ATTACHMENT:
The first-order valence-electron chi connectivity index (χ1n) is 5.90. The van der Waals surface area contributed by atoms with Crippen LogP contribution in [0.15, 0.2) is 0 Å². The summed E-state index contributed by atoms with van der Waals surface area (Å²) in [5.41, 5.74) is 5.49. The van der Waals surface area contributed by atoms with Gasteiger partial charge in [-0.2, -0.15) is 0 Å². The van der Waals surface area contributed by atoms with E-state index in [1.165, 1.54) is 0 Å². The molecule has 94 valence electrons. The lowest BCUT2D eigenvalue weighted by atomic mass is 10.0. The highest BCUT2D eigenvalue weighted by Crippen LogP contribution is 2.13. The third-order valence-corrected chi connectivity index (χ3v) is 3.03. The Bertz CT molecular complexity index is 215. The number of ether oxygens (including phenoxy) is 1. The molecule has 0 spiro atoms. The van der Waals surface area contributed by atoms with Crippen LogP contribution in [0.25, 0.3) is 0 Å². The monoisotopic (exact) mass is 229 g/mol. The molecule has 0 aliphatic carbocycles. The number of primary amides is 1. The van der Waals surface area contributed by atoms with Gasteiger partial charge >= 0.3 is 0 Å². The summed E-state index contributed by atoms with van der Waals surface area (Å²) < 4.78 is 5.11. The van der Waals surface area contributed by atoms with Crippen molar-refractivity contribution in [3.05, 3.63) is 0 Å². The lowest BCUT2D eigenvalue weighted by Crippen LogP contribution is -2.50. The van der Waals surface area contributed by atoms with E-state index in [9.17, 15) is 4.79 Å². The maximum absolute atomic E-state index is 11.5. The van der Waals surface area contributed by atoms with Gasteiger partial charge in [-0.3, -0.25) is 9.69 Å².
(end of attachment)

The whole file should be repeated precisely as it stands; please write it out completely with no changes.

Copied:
The first-order valence-electron chi connectivity index (χ1n) is 5.90. The van der Waals surface area contributed by atoms with Crippen LogP contribution in [0.15, 0.2) is 0 Å². The summed E-state index contributed by atoms with van der Waals surface area (Å²) in [5.41, 5.74) is 5.49. The van der Waals surface area contributed by atoms with Gasteiger partial charge in [-0.2, -0.15) is 0 Å². The van der Waals surface area contributed by atoms with E-state index in [1.165, 1.54) is 0 Å². The molecule has 94 valence electrons. The lowest BCUT2D eigenvalue weighted by atomic mass is 10.0. The highest BCUT2D eigenvalue weighted by Crippen LogP contribution is 2.13. The third-order valence-corrected chi connectivity index (χ3v) is 3.03. The Bertz CT molecular complexity index is 215. The number of ether oxygens (including phenoxy) is 1. The molecule has 0 spiro atoms. The van der Waals surface area contributed by atoms with Crippen LogP contribution in [0.25, 0.3) is 0 Å². The monoisotopic (exact) mass is 229 g/mol. The molecule has 0 aliphatic carbocycles. The number of primary amides is 1. The van der Waals surface area contributed by atoms with Gasteiger partial charge >= 0.3 is 0 Å². The summed E-state index contributed by atoms with van der Waals surface area (Å²) < 4.78 is 5.11. The van der Waals surface area contributed by atoms with Crippen molar-refractivity contribution in [3.05, 3.63) is 0 Å². The lowest BCUT2D eigenvalue weighted by Crippen LogP contribution is -2.50. The van der Waals surface area contributed by atoms with E-state index in [9.17, 15) is 4.79 Å². The maximum absolute atomic E-state index is 11.5. The van der Waals surface area contributed by atoms with Gasteiger partial charge in [-0.3, -0.25) is 9.69 Å².